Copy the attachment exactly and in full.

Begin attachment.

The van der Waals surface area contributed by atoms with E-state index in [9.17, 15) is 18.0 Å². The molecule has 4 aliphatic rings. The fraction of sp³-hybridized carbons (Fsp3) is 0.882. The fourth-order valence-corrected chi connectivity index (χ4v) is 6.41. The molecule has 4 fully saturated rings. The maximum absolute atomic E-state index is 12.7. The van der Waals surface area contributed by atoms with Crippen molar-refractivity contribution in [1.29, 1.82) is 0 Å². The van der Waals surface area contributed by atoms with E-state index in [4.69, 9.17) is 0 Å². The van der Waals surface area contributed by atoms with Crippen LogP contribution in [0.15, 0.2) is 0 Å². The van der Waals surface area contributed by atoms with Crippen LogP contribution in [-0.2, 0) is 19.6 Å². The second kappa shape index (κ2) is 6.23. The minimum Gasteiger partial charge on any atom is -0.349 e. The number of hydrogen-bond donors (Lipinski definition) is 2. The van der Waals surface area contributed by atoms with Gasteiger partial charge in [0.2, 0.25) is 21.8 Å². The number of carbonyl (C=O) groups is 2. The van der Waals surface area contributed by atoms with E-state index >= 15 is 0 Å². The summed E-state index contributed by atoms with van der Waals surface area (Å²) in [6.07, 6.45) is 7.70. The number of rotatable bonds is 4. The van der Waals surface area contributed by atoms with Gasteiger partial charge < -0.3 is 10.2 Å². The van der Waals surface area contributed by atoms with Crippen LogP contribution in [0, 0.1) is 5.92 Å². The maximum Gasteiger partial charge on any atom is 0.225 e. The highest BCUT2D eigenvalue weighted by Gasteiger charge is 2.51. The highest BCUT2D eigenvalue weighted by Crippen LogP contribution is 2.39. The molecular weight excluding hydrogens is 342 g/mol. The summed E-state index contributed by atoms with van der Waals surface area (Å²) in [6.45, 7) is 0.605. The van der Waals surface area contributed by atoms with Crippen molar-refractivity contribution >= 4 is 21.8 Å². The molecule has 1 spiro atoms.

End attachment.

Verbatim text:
The van der Waals surface area contributed by atoms with E-state index in [9.17, 15) is 18.0 Å². The molecule has 4 aliphatic rings. The fraction of sp³-hybridized carbons (Fsp3) is 0.882. The fourth-order valence-corrected chi connectivity index (χ4v) is 6.41. The molecule has 4 fully saturated rings. The maximum absolute atomic E-state index is 12.7. The van der Waals surface area contributed by atoms with Crippen molar-refractivity contribution in [1.29, 1.82) is 0 Å². The van der Waals surface area contributed by atoms with E-state index in [4.69, 9.17) is 0 Å². The van der Waals surface area contributed by atoms with Crippen LogP contribution in [0.15, 0.2) is 0 Å². The van der Waals surface area contributed by atoms with Crippen LogP contribution in [-0.2, 0) is 19.6 Å². The second kappa shape index (κ2) is 6.23. The minimum Gasteiger partial charge on any atom is -0.349 e. The number of hydrogen-bond donors (Lipinski definition) is 2. The van der Waals surface area contributed by atoms with Gasteiger partial charge in [0.2, 0.25) is 21.8 Å². The number of carbonyl (C=O) groups is 2. The van der Waals surface area contributed by atoms with E-state index >= 15 is 0 Å². The summed E-state index contributed by atoms with van der Waals surface area (Å²) in [6.07, 6.45) is 7.70. The number of rotatable bonds is 4. The van der Waals surface area contributed by atoms with Gasteiger partial charge < -0.3 is 10.2 Å². The van der Waals surface area contributed by atoms with Crippen LogP contribution in [0, 0.1) is 5.92 Å². The maximum Gasteiger partial charge on any atom is 0.225 e. The highest BCUT2D eigenvalue weighted by Gasteiger charge is 2.51. The highest BCUT2D eigenvalue weighted by Crippen LogP contribution is 2.39. The molecular weight excluding hydrogens is 342 g/mol. The summed E-state index contributed by atoms with van der Waals surface area (Å²) in [6.45, 7) is 0.605. The van der Waals surface area contributed by atoms with Crippen molar-refractivity contribution >= 4 is 21.8 Å². The molecule has 1 spiro atoms.